Long before Europeans arrived in the land that would become America, the ancestors of today's indigenous people built and maintained thriving communities. Their languages, cultural practices, and oral histories were passed down to their descendants, who have maintained them as well as possible considering the war, genocide, disease, and cultural destruction that began almost as soon as the Europeans arrived. But the ancestors also left physical evidence of their history: Structures (often elaborate and enormous) of dirt, rock, and sometimes shell for burial, ceremonial, and other purposes – some known, some unknown. In English, these structures are called mounds.
Naturally, the Europeans could not imagine that the people they considered "primitive" would have been able to build such structures. For a long time, they believed that another "race" had lived on the land before the indigenous people they met, and those people had built the mounds. In 1787, Benjamin Smith Barton proposed that the mounds were built by Vikings. And in 1836, the "Walum Olum" hoax suggested that wooden tablets (forged, of course) revealed that the mound builders came from Asia across the Bering Strait – a theory that held on to for quite some time even after the tablets were revealed to be a hoax. And, of course, there were those who believed the mound builders were from Atlantis or were aliens.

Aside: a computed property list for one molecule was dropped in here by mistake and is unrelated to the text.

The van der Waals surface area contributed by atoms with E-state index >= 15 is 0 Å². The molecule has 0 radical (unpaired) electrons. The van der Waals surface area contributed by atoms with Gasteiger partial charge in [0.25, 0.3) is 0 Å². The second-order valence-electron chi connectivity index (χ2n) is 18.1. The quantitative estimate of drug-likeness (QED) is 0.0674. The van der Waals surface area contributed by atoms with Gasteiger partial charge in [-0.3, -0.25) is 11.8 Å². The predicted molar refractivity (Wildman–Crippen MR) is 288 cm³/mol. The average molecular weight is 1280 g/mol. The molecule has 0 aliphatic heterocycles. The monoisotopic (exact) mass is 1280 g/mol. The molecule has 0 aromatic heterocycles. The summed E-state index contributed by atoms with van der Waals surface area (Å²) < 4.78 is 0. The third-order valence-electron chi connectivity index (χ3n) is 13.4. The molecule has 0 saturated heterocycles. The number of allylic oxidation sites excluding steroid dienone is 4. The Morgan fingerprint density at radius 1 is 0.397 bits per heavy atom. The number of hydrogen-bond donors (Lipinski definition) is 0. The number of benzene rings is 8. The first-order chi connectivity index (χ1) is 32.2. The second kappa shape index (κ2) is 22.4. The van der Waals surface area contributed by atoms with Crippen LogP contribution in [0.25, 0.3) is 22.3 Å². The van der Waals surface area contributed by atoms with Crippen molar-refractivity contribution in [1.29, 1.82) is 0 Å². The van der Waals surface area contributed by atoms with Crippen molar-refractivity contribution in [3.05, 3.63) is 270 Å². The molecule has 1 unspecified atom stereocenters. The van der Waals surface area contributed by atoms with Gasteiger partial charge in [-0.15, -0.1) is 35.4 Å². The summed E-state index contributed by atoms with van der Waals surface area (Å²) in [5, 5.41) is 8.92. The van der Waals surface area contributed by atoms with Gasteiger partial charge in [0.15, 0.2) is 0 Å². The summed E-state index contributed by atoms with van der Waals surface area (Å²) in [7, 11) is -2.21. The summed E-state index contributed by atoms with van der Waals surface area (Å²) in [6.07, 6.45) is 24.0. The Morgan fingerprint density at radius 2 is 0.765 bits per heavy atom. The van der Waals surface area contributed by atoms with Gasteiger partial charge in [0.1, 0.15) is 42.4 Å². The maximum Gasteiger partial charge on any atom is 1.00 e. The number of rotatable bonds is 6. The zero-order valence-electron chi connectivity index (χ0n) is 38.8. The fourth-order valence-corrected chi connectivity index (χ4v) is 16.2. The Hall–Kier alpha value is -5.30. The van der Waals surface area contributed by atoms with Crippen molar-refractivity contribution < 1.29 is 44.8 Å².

But what are indigenous mounds, really? They have been lots of things to lots of different people over the generations, from leaders to looters, and they are still important to indigenous people today. For example, in August 2017, the Mvskoke (Creek) people repatriated the remains of 113 of their ancestors, along with 42 funerary objects, in the Ocmulgee Mounds in Macon, Georgia. The Mvskoke people have lived in Oklahoma since the 1830s, when they were forced from their ancestral home in what is now Alabama/Georgia by President Andrew Jackson's removal policy, AKA the Trail of Tears.
American indigenous mounds have survived hurricanes, floods, archaeologists, looters, and tourists. They are classified according to archaeological time periods as Archaic (9600-1000 BCE), Woodland (1000 BCE-900 CE), and Mississippian (900 CE-1600 CE). Today, some are preserved as parks or cultural centers while others are on private land, often inaccessible to the descendants of their builders. There are way too many mounds to include all of them, but this list presents a short history of indigenous mounds in America.
Why isn't this a picture of Monte Sano Mounds? Because in 1967, they were demolished to build a highway. Why not? They were only the oldest indigenous mounds in America, according to some archaeologists. However, it's something those in the know continue to argue about. Most agree that they were built prior to 5000 BCE.
Before the were destroyed, archeologists had three days to salvage inside the mounts. Platforms that they found inside the mounds included cremated remains and funerary objects, suggesting at least some of the mounds were used for burial. The Monte Sano mounds are part of the King George Island Mound Site, most of which is now underneath the city of Baton Rouge.
The picture shows the nearby LSU Campus Mounds, named because, of course, they are located on the current Louisiana State University campus. They are 6,000 years old, and still, they are younger than the Monte Sano mounds were upon their destruction.
Poverty Point is a pretty ironic name for an enormous mound complex built by a group of rich people. The name comes from a plantation that used to be located on the grounds in the 1800s – a theme among mounds in the Southeast.